Man running out of tunnel© VISUM/REX/Shutterstock

Sound the trumpets, bring out the bunting – we’re past the bottom of the dairy crisis. Or so the analysts say.

Production is finally slowing at home and across Europe, and the markets are responding, with the global dairy trade (GDT) edging upwards over the past few weeks.

But what does that actually mean for us farmers?

If we have at last reached the bottom of this unprecedented landslide in milk price, it’s not exactly a good place to be and hardly feels like cause for celebration.

See also: Opinion: My 10 hopes for the next generation

Yes, Meadow Foods and a few others have issued price increases, but the base was so low they are still a long way from anything like a recovery.

Price cuts

When I first wrote about the turnaround in dairy fortunes back in November last year, I had no idea that the price cuts would continue for as long and as hard as they have.

Admittedly, as an Arla supplier I haven’t felt anything like the pain that those on First Milk and other contracts at the bottom of the price league have felt, but, perhaps naively, I thought the cooperative would be able to protect us better from the worst of the cuts.

Liz-HainesLiz Haines and her husband Nick milk 320 spring-calving cows in a contract-farming arrangement in north Shropshire.

I also wrote about Morrisons’ Milk for Farmers, which the supermarket had introduced as part of “a range of measures introduced to help British dairy farmers” (Morrisons-corporate.com).

It seems ironic then, that only a couple of months ago, they were running a special offer on 12 pints of milk for just £2.

Tight budgets

When I questioned them about this on Twitter, they first suggested I must have made a mistake, before conceding that “many of our customers are working to a tight budget and every penny counts so it’s important for us to be competitive on everyday essentials such as milk”.

They don’t need to tell me about working to a tight budget.

While special offers like this don’t affect the farmgate price and are a separate issue from the global situation, they hide the real cost of milk from consumers and do nothing to help our cause.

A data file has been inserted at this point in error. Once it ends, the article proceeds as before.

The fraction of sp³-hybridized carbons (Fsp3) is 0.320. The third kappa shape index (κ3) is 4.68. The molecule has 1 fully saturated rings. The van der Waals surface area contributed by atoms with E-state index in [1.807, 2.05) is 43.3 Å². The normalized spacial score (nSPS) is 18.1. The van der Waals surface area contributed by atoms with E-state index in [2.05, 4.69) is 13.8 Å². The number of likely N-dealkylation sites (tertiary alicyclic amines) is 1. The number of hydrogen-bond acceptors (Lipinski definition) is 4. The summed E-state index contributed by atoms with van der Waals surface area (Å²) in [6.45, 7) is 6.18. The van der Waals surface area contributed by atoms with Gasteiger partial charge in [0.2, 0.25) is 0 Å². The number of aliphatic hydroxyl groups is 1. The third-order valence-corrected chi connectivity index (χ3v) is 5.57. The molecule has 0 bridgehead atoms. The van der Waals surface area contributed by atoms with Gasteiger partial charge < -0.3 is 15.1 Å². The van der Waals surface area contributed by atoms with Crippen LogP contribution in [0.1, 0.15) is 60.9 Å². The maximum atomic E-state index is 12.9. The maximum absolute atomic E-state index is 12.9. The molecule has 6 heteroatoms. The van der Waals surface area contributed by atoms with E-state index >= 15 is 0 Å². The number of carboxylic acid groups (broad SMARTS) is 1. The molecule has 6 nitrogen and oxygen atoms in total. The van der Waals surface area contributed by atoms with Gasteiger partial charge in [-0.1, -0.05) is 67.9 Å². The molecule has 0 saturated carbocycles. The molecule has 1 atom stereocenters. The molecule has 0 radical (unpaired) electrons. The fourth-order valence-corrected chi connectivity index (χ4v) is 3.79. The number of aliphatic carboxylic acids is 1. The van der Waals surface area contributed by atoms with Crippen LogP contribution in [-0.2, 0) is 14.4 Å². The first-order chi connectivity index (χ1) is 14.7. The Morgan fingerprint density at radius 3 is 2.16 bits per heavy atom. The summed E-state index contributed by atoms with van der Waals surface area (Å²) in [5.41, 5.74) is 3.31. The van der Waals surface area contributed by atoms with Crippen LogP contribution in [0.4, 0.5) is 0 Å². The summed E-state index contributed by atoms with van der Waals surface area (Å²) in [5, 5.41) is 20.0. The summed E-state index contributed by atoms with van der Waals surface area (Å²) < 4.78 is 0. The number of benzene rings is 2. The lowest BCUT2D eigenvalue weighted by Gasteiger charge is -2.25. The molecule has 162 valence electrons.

Despite the recent upsurge of public support for farmers, perhaps not much has really changed after all.

Of course the major change we now have to contend with is Brexit.

Phoning up to buy fertiliser on 25 June and finding out that Polish Nitrogen is now unavailable was an inconvenience, and I was glad to have ordered a full tank full of red diesel the week before.

But a drop in the value of the pound might actually help milk prices, as long as the euro doesn’t fall too far alongside it.

It is all swings and roundabouts.

At the moment uncertainty abounds, so I was relieved to read the statement from Arla’s executive management team: “Arla will focus on… preserving the free trade between the UK and the EU that is so important to the company’s business.”

Important to the tune of more than 25% of its global revenue, which is generated in the UK.

Post-Brexit trade

The message confirms the seemingly obvious – Europe will still want to trade with the UK in a post-Brexit world; in many cases they can’t afford not to.

In the meantime, we continue to milk our cows and in many ways things don’t feel any different.

The most important thing when milk prices do properly recover (which won’t be for a while yet, and certainly not to the giddy heights of 30p/litre) is to remember the lessons we have learned during this downturn, and not let costs creep back up with the milk price.

That way when the next slump comes, we won’t be thrown into the turmoil we have been this time around.